dollars!Ebay has recently banned the selling of online game characters, the government of South Korea are in the process of drafting a law which prohibits the selling of in-game items and Blizzard has been banning hundreds of thousands of players each month guilty of gold farming/trading. These are just a few actions being taken to thwart an alleged million dollar business of selling virtual assets found in the multitude of online games.

The gamer in me heartily applauds these efforts.

The practice of farming and reselling of virtual goods can potentially ruin any good gaming experiences. In World of Warcraft for example, the prices of items crafted or farmed by ordinary players would have astronomical price tags that the only way you can afford it is to use real money to buy virtual gold to be used in game. For other online games, the effects are so much more dire as real money can give other players a very unfair advantage inside the game world.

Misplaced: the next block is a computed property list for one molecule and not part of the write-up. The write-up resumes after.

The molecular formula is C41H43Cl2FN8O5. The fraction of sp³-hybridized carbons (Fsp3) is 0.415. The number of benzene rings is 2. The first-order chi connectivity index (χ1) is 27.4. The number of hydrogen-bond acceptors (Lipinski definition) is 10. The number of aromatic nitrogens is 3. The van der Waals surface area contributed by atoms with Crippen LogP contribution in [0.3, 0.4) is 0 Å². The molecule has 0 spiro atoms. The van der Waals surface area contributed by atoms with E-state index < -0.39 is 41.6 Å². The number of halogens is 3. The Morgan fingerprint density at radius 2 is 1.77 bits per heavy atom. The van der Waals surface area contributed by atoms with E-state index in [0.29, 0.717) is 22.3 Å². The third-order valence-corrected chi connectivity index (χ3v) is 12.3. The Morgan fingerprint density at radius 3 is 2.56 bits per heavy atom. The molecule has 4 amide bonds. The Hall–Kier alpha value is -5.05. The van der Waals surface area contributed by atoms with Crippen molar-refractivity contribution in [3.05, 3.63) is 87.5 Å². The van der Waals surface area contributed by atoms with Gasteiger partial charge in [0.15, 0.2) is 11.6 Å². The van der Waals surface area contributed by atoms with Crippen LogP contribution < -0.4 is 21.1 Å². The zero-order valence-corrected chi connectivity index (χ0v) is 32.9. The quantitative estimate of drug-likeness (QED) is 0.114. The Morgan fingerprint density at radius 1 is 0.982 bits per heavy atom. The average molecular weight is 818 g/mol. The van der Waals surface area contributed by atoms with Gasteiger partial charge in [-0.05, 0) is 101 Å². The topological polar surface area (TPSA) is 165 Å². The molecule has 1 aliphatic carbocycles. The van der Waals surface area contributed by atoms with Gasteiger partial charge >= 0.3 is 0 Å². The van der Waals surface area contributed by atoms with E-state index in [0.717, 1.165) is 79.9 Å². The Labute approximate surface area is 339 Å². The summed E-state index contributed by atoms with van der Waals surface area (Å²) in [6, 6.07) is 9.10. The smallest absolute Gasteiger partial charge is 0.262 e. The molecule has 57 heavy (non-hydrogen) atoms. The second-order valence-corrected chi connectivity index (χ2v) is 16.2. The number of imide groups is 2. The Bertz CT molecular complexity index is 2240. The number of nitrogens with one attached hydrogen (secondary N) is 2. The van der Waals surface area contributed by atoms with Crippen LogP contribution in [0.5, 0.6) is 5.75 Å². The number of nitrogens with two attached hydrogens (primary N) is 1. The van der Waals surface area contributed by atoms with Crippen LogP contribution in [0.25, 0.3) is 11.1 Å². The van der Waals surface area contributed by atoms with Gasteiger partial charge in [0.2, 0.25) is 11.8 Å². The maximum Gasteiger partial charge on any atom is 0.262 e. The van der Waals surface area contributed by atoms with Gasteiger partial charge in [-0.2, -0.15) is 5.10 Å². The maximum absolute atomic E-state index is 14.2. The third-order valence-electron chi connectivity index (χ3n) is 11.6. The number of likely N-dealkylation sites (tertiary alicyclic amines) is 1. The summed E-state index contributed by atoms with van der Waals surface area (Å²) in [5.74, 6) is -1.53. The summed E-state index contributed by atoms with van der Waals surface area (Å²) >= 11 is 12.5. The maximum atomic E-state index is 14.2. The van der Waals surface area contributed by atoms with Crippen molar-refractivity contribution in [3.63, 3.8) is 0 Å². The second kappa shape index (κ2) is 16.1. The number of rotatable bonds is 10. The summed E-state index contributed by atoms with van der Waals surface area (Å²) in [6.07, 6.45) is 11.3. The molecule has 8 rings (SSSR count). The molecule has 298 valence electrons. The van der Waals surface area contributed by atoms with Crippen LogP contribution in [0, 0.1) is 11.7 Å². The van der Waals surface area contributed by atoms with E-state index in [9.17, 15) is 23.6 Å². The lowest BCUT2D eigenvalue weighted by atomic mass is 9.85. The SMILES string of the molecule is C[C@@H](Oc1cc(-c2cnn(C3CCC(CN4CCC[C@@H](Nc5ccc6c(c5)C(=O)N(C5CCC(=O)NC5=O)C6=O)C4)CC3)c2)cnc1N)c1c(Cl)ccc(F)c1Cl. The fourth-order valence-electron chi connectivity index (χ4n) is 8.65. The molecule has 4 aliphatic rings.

A lot of sources have said that these virtual gold farmers are usually based in China. I tend to think this is true as I have seen countless photos and videos of Chinese people who are inside a dirty, smoke filled room, playing online games all day. It’s not a pleasant sight. I’ve even managed to chat with a number of Chinese gold farmers in World of Warcraft. I chatted with them using Mandarin, they can barely comprehend the English language, and I’ve found them to be nice people, they just do what they have to do to earn money so they then buy food and a few small luxuries.

Now imagine; what if the world’s government and other private businesses like ebay manage to successfully shut down this “business”? The people who works full time as virtual goods farmer will now be out of the job, God knows where they’ll end up.

I play games for fun, they play games to survive. Would it be so bad to just let them be?